The Port of Providence has a long and proud history of being a working waterfront that has shaped our region’s economy. Indeed, several Providence Working Waterfront Alliance members have continuously operated in the port for more than 100 years.
Below, please find historic photographs and a brief history of Providence Harbor and the Port of Providence excerpted from “Urban Waterfronts in the 21st Century: Shaping Policy for the Port of Providence,” a master’s thesis by Austin Becker of the University of Rhode Island’s Coastal Resources Center.
History of Providence Harbor
Founded in 1636 at the convergence of two rivers and Narragansett Bay, Providence early on developed as an active center for fishing and trading. In the late 18th century, the British occupation of Newport during the Revolutionary War forced commercial activity out, and merchants brought their trades north to Providence. Although Newport offered a better harbor, being 20 miles closer to the open sea with a larger amount of protected deep water, Providence was protected not just from the elements, but also from the British by Colonial forts located on hills on either side of the Providence River.
Through the 18th and early 19th centuries, ships anchored off of India Point and berthed along South Water Street, bringing in cargos of slaves and goods such as rum and molasses. The China trade turned Providence into a major international port. India Point, at the southern edge of the city, earned its name from trade with the West Indies and from the tea and spice cargo from East Asia that were imported and offloaded there by wealthy merchants such as John Brown. Schooners sailed up the river as far as Westminster Street, docking at piers and in the old Ship Street Canal. They transferred cargo into the brick warehouses that still line South Water Street and offloaded coal at Point Street.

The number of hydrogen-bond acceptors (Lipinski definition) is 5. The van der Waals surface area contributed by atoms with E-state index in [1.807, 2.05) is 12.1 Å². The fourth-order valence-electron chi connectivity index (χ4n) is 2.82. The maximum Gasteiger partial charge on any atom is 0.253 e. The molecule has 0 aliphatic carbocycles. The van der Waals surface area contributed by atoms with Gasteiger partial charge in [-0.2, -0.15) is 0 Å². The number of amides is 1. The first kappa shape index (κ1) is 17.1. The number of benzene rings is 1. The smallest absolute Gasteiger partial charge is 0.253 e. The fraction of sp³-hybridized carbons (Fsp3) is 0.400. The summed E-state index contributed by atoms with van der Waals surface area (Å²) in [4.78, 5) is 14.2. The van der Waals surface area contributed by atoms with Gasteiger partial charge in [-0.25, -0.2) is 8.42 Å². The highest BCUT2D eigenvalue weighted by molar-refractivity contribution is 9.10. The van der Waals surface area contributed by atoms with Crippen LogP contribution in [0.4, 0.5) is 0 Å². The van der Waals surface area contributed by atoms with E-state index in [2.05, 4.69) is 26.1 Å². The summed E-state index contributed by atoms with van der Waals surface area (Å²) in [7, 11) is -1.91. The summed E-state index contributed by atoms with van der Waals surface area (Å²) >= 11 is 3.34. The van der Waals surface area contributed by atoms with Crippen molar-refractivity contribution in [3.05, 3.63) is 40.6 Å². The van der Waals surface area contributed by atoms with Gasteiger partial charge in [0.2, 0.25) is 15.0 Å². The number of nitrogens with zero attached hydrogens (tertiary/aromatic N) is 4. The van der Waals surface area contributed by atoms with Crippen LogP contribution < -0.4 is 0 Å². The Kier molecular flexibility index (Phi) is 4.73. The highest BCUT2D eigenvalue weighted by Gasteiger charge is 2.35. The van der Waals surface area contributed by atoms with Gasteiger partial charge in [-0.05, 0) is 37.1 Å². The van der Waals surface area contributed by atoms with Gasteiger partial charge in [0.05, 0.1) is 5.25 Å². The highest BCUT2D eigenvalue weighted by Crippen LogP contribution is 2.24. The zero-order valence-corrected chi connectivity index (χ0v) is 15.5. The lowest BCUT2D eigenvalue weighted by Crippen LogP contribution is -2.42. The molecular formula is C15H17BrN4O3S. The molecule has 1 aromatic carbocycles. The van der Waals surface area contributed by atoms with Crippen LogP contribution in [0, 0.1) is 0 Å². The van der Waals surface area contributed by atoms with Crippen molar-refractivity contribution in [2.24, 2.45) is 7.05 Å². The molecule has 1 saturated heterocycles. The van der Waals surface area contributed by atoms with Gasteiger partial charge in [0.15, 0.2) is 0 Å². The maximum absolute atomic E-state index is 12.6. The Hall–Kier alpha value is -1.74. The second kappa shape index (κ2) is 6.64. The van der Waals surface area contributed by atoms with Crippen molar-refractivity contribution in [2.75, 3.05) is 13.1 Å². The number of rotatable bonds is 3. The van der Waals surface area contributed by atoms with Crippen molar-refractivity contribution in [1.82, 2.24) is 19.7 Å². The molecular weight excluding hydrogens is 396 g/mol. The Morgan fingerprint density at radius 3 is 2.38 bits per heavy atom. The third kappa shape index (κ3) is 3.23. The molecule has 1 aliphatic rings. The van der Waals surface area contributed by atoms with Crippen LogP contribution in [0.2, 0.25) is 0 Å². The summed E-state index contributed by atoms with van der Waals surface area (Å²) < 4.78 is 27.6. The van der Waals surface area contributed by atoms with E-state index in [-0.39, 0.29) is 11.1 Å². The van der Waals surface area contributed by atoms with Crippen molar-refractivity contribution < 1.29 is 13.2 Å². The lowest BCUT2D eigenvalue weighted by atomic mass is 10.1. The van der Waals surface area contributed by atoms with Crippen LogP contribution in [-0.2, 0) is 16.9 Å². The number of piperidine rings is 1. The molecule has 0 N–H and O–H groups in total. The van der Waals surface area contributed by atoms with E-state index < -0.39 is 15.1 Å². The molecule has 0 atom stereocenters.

With the advent of the Industrial Revolution, vessels got larger and deeper, and bridges began to cross the Providence River. Most maritime activity moved south to India Point and closer to Narragansett Bay, and Providence evolved into a modern industrial cityport. In the 19th century, wharves and warehouses lined the shoreline along the Old Harbor District, up the Seekonk River in East Providence, and along Allens Avenue. Ships sailed in loaded with raw materials and left with cargos of manufactured goods made in factories in Pawtucket, Providence, and East Providence. In 1853, The U.S. Army Corps of Engineers (USACE) completed the first of many dredging projects in the Providence River. Ships sailed for ports around the world, and passenger steamers departed for cities all over New England, while immigrants arrived from the Azores, Ireland, and Italy, often finding work as longshoremen or sailors.
The railroad brough rapid changes to the watefront. Although a rail line was established down to India Point, the passengers and freight centralized at the downtown station, and India Point and the Seekonk River docks entered a period of decline. Coal continued to be handled out of facilities just south of the Hurricane Barrier (at what is now known as “Collier Park”) and barges still moved up the Seekonk River supplying a number of petroleum facilities, as well as Ocean State Steel in East Providence. In the 1970s, a public park replaced the scrap metal facility at India Point. Today, that scrap business continues at Fields Point, keeping the dirt and grit associated with shredding and loading scrap far from Providence’s downtown area.